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The central United States ranks seventh in the third annual FM Global Resilience Index, the insurer said Tuesday.
The index ranks 130 countries and territories according to nine drivers that can affect the vulnerability of a business in those regions. The drivers are grouped into three categories: economic, risk quality and supply chain factors.
Norway lost the top spot this year due to declining oil prices and switched places with Switzerland, which came in second last year. FM Global said both countries offer a world-class resilient environment for executives looking to source product or locate facilities. These two countries are followed by Ireland, Germany, Luxembourg and the Netherlands.
Both the U.S. and China are divided into three distinct regions reflecting the geographic spread of each country, as each is exposed to a wide range of natural hazards, FM Global said.
U.S. Region 3, ranked seventh, is the central region of the U.S., which is subject to a variety of natural hazards but with no one risk dominant. U.S. Region 1, ranked 11th, covers the eastern region of the U.S. where the dominant natural hazard is wind exposure, while U.S. Region 2, ranked 21st, covers the western region and is primarily exposed to earthquake risk.
“By giving executives easy access to authoritative information on factors that could disrupt their supply chains, the FM Global Resilience Index provides a simple way to analyze the potential for business risk and drive better decisions,” Bret Ahnell, executive vice president at FM Global, said in a statement. “Resilient supply chains give businesses a distinct advantage by protecting their operational integrity, revenue stream, market share and shareholder value. A fragile supply chain, on the other hand, often harms the company involved, sometimes for the long term.”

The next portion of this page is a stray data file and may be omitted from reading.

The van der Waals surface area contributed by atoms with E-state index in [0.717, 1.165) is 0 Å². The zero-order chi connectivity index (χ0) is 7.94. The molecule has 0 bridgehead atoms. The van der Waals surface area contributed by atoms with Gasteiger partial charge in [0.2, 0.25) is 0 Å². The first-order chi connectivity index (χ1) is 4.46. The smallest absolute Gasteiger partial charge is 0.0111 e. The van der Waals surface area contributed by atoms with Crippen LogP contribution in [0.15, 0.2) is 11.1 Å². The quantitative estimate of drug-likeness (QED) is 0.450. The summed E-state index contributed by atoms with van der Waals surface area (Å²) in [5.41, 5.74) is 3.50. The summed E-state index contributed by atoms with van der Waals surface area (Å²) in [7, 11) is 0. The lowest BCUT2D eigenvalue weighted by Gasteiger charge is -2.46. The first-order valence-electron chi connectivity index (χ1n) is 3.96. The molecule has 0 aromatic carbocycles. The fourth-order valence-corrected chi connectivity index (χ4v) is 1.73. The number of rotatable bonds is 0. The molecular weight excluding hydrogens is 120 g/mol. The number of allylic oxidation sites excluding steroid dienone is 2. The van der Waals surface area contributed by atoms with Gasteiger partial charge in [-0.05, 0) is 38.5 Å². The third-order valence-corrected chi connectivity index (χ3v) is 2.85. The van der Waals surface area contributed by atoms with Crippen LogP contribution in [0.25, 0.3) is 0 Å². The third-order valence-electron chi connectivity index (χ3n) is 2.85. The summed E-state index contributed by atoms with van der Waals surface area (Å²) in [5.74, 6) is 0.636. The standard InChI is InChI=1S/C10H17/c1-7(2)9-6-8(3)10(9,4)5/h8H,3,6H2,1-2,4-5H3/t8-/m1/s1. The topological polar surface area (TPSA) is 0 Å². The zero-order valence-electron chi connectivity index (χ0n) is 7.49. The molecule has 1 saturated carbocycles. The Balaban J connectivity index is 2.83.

Kuwait saw one of the biggest declines, dropping from 50 last year to 59 in 2016, as its gross domestic product was hit hard by lower oil prices. Ukraine also saw a big drop, tumbling from 107 to 125, due to tensions within the country and with Russia.
Armenia, ranked 52nd, and Malawi, ranked 84th, are two of the biggest risers in this year's index, driven by an increased resilience to oil shock. The consumption of oil has decreased in both countries, FM Global said, leaving them both less exposed to the dynamics of the oil market.
Venezuela had the lowest rating for the second year in a row, FM Global said, due to the natural hazards of wind and earthquakes, as well perceptions of extensive corruption, poor infrastructure and poorly regarded supplier quality.
Political risk is one of the nine index drivers, and terrorism is an important component of that risk. So far this year, there have been deadly terrorist attacks in Pakistan, ranked 117th, Belgium, ranked 17th, Nigeria, ranked 116th, and Turkey, ranked 79th.
The United Kingdom is ranked 20th in the index, but that could change if the country decides to leave the European Union. For those who want the U.K. to remain in the E.U., a vote to leave could represent a significant risk to the country's productivity and growth prospects, FM Global said.